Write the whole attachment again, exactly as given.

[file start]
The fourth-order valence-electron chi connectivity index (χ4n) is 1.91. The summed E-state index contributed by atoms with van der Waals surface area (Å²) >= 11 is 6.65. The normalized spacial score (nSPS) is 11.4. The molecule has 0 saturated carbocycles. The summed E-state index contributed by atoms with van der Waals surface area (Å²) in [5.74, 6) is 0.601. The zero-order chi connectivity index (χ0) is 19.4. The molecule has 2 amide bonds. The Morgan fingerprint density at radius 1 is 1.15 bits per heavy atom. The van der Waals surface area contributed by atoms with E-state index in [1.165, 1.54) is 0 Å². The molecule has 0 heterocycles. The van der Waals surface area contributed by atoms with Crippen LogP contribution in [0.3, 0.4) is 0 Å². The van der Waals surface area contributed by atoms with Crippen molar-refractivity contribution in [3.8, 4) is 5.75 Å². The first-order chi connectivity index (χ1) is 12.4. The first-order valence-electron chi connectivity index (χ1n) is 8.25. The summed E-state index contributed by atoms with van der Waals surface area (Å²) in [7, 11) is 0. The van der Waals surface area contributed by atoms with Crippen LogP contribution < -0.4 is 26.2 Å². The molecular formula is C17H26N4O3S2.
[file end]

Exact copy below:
The fourth-order valence-electron chi connectivity index (χ4n) is 1.91. The summed E-state index contributed by atoms with van der Waals surface area (Å²) >= 11 is 6.65. The normalized spacial score (nSPS) is 11.4. The molecule has 0 saturated carbocycles. The summed E-state index contributed by atoms with van der Waals surface area (Å²) in [5.74, 6) is 0.601. The zero-order chi connectivity index (χ0) is 19.4. The molecule has 2 amide bonds. The Morgan fingerprint density at radius 1 is 1.15 bits per heavy atom. The van der Waals surface area contributed by atoms with E-state index in [1.165, 1.54) is 0 Å². The molecule has 0 heterocycles. The van der Waals surface area contributed by atoms with Crippen LogP contribution in [0.3, 0.4) is 0 Å². The van der Waals surface area contributed by atoms with Crippen molar-refractivity contribution in [3.8, 4) is 5.75 Å². The first-order chi connectivity index (χ1) is 12.4. The first-order valence-electron chi connectivity index (χ1n) is 8.25. The summed E-state index contributed by atoms with van der Waals surface area (Å²) in [7, 11) is 0. The van der Waals surface area contributed by atoms with Crippen LogP contribution < -0.4 is 26.2 Å². The molecular formula is C17H26N4O3S2.